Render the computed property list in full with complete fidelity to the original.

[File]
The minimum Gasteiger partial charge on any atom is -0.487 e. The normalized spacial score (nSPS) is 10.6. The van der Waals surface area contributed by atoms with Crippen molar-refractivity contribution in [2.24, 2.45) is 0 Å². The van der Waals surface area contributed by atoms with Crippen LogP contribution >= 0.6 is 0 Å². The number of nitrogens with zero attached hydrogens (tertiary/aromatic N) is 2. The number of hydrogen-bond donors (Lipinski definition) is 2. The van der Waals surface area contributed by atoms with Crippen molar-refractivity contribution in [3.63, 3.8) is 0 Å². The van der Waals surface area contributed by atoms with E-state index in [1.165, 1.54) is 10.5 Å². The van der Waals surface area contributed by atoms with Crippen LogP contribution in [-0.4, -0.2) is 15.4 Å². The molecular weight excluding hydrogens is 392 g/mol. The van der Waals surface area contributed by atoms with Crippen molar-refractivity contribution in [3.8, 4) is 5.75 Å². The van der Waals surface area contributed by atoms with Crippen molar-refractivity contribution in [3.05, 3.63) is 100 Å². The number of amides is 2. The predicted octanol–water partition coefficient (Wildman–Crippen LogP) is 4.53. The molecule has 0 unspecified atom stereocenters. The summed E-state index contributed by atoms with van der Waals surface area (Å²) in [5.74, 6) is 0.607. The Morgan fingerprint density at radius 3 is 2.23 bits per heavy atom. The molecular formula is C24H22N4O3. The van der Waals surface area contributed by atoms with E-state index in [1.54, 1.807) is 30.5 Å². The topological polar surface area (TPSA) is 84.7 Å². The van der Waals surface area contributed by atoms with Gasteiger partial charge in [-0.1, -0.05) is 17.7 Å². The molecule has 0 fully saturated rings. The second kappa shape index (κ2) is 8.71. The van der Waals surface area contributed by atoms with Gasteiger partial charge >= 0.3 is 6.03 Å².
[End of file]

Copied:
The minimum Gasteiger partial charge on any atom is -0.487 e. The normalized spacial score (nSPS) is 10.6. The van der Waals surface area contributed by atoms with Crippen molar-refractivity contribution in [2.24, 2.45) is 0 Å². The van der Waals surface area contributed by atoms with Crippen LogP contribution >= 0.6 is 0 Å². The number of nitrogens with zero attached hydrogens (tertiary/aromatic N) is 2. The number of hydrogen-bond donors (Lipinski definition) is 2. The van der Waals surface area contributed by atoms with Crippen molar-refractivity contribution in [3.63, 3.8) is 0 Å². The van der Waals surface area contributed by atoms with E-state index in [1.165, 1.54) is 10.5 Å². The van der Waals surface area contributed by atoms with Crippen LogP contribution in [-0.4, -0.2) is 15.4 Å². The molecular weight excluding hydrogens is 392 g/mol. The van der Waals surface area contributed by atoms with Crippen molar-refractivity contribution in [3.8, 4) is 5.75 Å². The van der Waals surface area contributed by atoms with Crippen molar-refractivity contribution in [3.05, 3.63) is 100 Å². The number of amides is 2. The predicted octanol–water partition coefficient (Wildman–Crippen LogP) is 4.53. The molecule has 0 unspecified atom stereocenters. The summed E-state index contributed by atoms with van der Waals surface area (Å²) in [5.74, 6) is 0.607. The Morgan fingerprint density at radius 3 is 2.23 bits per heavy atom. The molecular formula is C24H22N4O3. The van der Waals surface area contributed by atoms with E-state index in [1.54, 1.807) is 30.5 Å². The topological polar surface area (TPSA) is 84.7 Å². The van der Waals surface area contributed by atoms with Gasteiger partial charge in [-0.1, -0.05) is 17.7 Å². The molecule has 0 fully saturated rings. The second kappa shape index (κ2) is 8.71. The van der Waals surface area contributed by atoms with Gasteiger partial charge >= 0.3 is 6.03 Å².